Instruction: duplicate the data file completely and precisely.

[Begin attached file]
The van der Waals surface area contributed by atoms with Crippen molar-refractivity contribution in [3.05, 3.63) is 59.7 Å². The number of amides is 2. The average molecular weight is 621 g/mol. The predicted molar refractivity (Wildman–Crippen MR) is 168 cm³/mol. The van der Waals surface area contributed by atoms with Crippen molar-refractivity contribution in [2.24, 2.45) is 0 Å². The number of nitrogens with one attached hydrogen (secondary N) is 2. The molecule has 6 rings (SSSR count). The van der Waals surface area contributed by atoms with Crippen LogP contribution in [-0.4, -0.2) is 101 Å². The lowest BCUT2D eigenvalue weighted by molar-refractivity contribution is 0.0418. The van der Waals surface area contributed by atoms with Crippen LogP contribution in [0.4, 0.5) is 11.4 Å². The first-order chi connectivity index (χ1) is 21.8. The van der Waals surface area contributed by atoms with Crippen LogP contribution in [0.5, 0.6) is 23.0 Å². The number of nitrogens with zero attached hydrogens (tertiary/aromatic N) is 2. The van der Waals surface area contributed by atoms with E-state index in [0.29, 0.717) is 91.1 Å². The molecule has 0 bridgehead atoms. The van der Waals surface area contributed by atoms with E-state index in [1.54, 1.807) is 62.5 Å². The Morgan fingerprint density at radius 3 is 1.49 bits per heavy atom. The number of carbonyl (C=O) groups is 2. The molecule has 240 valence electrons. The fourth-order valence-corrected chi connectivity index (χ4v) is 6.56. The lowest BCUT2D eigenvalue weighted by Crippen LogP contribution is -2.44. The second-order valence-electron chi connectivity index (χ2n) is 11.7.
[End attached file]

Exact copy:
The van der Waals surface area contributed by atoms with Crippen molar-refractivity contribution in [3.05, 3.63) is 59.7 Å². The number of amides is 2. The average molecular weight is 621 g/mol. The predicted molar refractivity (Wildman–Crippen MR) is 168 cm³/mol. The van der Waals surface area contributed by atoms with Crippen molar-refractivity contribution in [2.24, 2.45) is 0 Å². The number of nitrogens with one attached hydrogen (secondary N) is 2. The molecule has 6 rings (SSSR count). The van der Waals surface area contributed by atoms with Crippen LogP contribution in [-0.4, -0.2) is 101 Å². The lowest BCUT2D eigenvalue weighted by molar-refractivity contribution is 0.0418. The van der Waals surface area contributed by atoms with Crippen LogP contribution in [0.4, 0.5) is 11.4 Å². The first-order chi connectivity index (χ1) is 21.8. The van der Waals surface area contributed by atoms with Crippen LogP contribution in [0.5, 0.6) is 23.0 Å². The number of nitrogens with zero attached hydrogens (tertiary/aromatic N) is 2. The van der Waals surface area contributed by atoms with E-state index in [0.29, 0.717) is 91.1 Å². The molecule has 0 bridgehead atoms. The van der Waals surface area contributed by atoms with E-state index in [1.54, 1.807) is 62.5 Å². The Morgan fingerprint density at radius 3 is 1.49 bits per heavy atom. The number of carbonyl (C=O) groups is 2. The molecule has 240 valence electrons. The fourth-order valence-corrected chi connectivity index (χ4v) is 6.56. The lowest BCUT2D eigenvalue weighted by Crippen LogP contribution is -2.44. The second-order valence-electron chi connectivity index (χ2n) is 11.7.